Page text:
Consumer Health Digest #03-06
Your Weekly Update of News and Reviews
February 11, 2003
Consumer Health Digest is a free weekly e-mail newsletter edited by Stephen Barrett, M.D., and cosponsored by NCAHF and Quackwatch. It summarizes scientific reports; legislative developments; enforcement actions; news reports; Web site evaluations; recommended and nonrecommended books; and other information relevant to consumer protection and consumer decision-making.
Health Canada steps up anti-smoking campaign. The Canadian Government's 5-year, $500-million anti-tobacco campaign, launched in April 2001, is the largest in the country's history and includes mass-media ads, as well as protection, prevention, cessation and harm-reduction initiatives. [Minister McLellan announces new cessation campaign to help Canadians quit smoking. Health Canada news release, Jan 22, 2003] Details of the campaign are posted on the agency's GoSmokeFree.ca Web site. The television ads are forcefully worded.
Journal article highlights ephedra hazard. Researchers who reviewed poison control center data and industry sales figures have concluded that the risks associated with ephedra are greater than those of other widely used herbs and that its use should be restricted. Their analysis concluded that in 2001, ephedra-containing products accounted for 64% of the reported adverse reactions to herbs in the United States, although these products represented only 0.82% of herbal product sales. [Bent S and others. The relative safety of ephedra compared with other herbal products. Annals of Internal Medicine 2003;138 (advance release), 2003] Ephedra (ma huang) is widely promoted for weight loss and/or to increase energy. FDA efforts to curb its use have been stymied by the 1994 Dietary Supplement Health and Education Act, which greatly weakened the agency's ability to regulate products marketed as "dietary supplements."
Australian agency curbs Internet scammer. The Australian Competition and Consumer Commission (ACCC) has obtained a consent agreement under which Victoria-based Michael Desveaux will will provide refunds to consumers who bought products via his Web site, Transformation 2012, based on false or misleading representations. Products sold include O2xyrich Liquid Oxygen, Colloidal Copper, Colloidal Gold, SleepAweigh, Noni Juice, White Powder Gold and Etherium Gold, Olive Leaf Extract, Stevia, Peruvian Maca, Unique Water, Biosun Hopi Candle, and Colloidal Silver makers. Desveaux had claimed that such products could "assist in treating and/or curing" such diseases and infections as AIDS, cancer, herpes, hepatitis, Epstein Barr, multiple sclerosis, chronic fatigue syndrome, discoid lupus, alcoholism and drug additions, bronchial asthma, dermatitis, and immune diseases. [Consumer refunds for claimed health cures sold over Internet. ACCC news release, Feb 10, 2003] Although the disease-related claims have been removed, the relevant pages on Desveaux's Web site now state: "As much as Transformation 2012 believes in the quality of its products, its effectiveness and benefits, it is most unfortunate that due to an instigated proceeding by the ACCC . . . , no claims can be made . . . . In these so-called modern times, it is a shame that we have got to the stage where we cannot provide a product's effectiveness and benefits to a person when it comes to natural nutritional medicine. For thousands and thousands of years it has been proven in many cultures around the planet, that natural medicine is both safe and effective for human consumption, and suddenly in this day and age of artificial medicine, we are being led to be guided as otherwise." The false representations can be viewed at the Internet Archive site.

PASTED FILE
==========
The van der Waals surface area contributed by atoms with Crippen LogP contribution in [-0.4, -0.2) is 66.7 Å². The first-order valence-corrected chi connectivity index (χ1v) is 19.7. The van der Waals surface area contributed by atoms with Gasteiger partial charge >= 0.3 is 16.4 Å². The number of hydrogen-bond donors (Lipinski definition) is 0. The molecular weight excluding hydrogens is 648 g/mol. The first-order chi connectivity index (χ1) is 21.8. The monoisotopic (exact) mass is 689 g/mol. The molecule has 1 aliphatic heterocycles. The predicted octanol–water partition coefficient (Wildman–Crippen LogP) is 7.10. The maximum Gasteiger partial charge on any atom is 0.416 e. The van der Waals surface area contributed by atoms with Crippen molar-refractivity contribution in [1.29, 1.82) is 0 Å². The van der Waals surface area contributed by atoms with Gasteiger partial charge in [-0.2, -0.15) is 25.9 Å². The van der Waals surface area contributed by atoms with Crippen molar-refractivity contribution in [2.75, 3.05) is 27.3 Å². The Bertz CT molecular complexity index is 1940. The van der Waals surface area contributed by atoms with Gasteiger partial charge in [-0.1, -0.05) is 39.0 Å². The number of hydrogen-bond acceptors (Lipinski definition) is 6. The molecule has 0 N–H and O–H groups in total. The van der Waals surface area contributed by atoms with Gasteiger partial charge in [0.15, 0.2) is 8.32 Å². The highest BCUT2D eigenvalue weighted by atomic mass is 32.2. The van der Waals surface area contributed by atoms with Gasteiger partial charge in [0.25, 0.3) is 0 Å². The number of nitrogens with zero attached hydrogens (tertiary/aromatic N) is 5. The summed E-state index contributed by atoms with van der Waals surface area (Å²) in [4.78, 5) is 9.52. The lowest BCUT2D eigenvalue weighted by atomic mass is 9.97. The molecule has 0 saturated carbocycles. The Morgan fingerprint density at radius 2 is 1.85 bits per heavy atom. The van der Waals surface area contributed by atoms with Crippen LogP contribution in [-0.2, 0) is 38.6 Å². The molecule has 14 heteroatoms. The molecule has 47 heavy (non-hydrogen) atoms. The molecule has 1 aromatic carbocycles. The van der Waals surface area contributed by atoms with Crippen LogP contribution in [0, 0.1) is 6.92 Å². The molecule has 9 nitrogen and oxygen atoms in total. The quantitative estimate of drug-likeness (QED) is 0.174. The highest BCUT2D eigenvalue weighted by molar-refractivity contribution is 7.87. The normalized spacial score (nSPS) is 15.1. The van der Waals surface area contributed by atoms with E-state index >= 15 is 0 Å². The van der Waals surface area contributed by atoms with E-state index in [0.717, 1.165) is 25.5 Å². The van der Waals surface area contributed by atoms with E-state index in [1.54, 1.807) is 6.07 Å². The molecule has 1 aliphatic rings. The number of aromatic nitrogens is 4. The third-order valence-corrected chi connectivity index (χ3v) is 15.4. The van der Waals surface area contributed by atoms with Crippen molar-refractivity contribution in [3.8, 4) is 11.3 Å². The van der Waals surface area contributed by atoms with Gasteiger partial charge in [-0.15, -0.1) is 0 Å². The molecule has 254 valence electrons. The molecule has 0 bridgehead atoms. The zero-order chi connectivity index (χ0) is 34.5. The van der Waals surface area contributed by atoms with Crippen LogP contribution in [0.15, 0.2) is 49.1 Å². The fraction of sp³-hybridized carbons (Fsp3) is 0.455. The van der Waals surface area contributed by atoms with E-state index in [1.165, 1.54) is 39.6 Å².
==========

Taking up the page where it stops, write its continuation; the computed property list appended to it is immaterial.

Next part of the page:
Life University accreditation temporarily restored. A federal court judge has restored Life University's accreditation until the school's lawsuit against the Council on Chiropractic Education (CCE) is resolved. The reinstatement is effective back to June 2002, when CCE revoked the standing of Life's chiropractic program. Since that time, the program's enrollment has dropped from 2,800 to 500 and more than 300 students have filed lawsuits alleging that the school lost its accreditation because of negligence. [McDonald M. Chiropractic school given new life. Atlanta Journal- Constitution, Feb 11, 2003] Without accreditation, Life graduates are not eligible for licensure in most states. CCE's decision cited serious problems with diagnostic instruction and faculty oversight of students in the university's clinics.
Occult/supernatural encyclopedia now online. The James Randi Educational Foundation has posted An Encyclopedia of Claims, Frauds and Hoaxes of the Occult and Supernatural, which contains 671 entries. The printed version, published in 1995, is out- of-print, but used copies are available through the Internet.
NCAHF launches "applied kinesiology" task force. The National Council Against Health Fraud is organizing a task force on applied kinesiology (AK), a pseudoscientific system in which muscle-testing is claimed to diagnose allergies and other problems throughout the body. The group will draft a policy statement and work to discourage use of the term "applied kinesiology" to describe programs in science-based biomechanics. Volunteers for this project can contact Paul Lee, PT.
"Alternative" treatments associated with shorter cancer survival. An 8-year study of 515 cancer patients has found a higher death rate (79%) among "alternative medicine" users than among nonusers (65%), which suggests thatAM use did not prolong survival and may actually "predict a shorter survival." [Risberg T. Does use of alternative medicine predict survival from cancer? European Journal of Cancer 39:372-377, 2003]
This page was posted on February 11, 2003.